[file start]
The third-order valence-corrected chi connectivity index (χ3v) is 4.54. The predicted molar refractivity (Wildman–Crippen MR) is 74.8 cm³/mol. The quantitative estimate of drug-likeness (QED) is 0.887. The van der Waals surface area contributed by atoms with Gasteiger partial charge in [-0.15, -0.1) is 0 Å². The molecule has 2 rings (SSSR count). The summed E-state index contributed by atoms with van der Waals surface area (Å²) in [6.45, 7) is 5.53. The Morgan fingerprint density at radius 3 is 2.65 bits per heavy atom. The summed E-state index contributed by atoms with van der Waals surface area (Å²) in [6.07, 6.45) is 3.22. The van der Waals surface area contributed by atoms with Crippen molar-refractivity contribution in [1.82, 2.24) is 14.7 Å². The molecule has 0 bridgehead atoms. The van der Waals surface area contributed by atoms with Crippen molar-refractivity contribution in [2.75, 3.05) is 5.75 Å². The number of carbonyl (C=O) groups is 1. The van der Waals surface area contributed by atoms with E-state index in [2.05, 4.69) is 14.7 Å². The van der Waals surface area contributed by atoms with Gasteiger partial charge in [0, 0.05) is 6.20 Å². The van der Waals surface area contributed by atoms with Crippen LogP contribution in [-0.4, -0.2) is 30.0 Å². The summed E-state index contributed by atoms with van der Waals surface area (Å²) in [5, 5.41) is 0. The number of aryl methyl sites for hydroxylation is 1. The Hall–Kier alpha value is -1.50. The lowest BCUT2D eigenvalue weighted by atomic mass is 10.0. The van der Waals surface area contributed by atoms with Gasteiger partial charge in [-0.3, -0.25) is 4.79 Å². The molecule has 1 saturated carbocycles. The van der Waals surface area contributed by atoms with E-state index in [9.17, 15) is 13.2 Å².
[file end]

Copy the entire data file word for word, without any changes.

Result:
The third-order valence-corrected chi connectivity index (χ3v) is 4.54. The predicted molar refractivity (Wildman–Crippen MR) is 74.8 cm³/mol. The quantitative estimate of drug-likeness (QED) is 0.887. The van der Waals surface area contributed by atoms with Gasteiger partial charge in [-0.15, -0.1) is 0 Å². The molecule has 2 rings (SSSR count). The summed E-state index contributed by atoms with van der Waals surface area (Å²) in [6.45, 7) is 5.53. The Morgan fingerprint density at radius 3 is 2.65 bits per heavy atom. The summed E-state index contributed by atoms with van der Waals surface area (Å²) in [6.07, 6.45) is 3.22. The van der Waals surface area contributed by atoms with Crippen molar-refractivity contribution in [1.82, 2.24) is 14.7 Å². The molecule has 0 bridgehead atoms. The van der Waals surface area contributed by atoms with Crippen molar-refractivity contribution in [2.75, 3.05) is 5.75 Å². The number of carbonyl (C=O) groups is 1. The van der Waals surface area contributed by atoms with E-state index in [2.05, 4.69) is 14.7 Å². The van der Waals surface area contributed by atoms with Gasteiger partial charge in [0, 0.05) is 6.20 Å². The van der Waals surface area contributed by atoms with Crippen LogP contribution in [-0.4, -0.2) is 30.0 Å². The summed E-state index contributed by atoms with van der Waals surface area (Å²) in [5, 5.41) is 0. The number of aryl methyl sites for hydroxylation is 1. The Hall–Kier alpha value is -1.50. The lowest BCUT2D eigenvalue weighted by atomic mass is 10.0. The van der Waals surface area contributed by atoms with Gasteiger partial charge in [-0.3, -0.25) is 4.79 Å². The molecule has 1 saturated carbocycles. The van der Waals surface area contributed by atoms with E-state index in [9.17, 15) is 13.2 Å².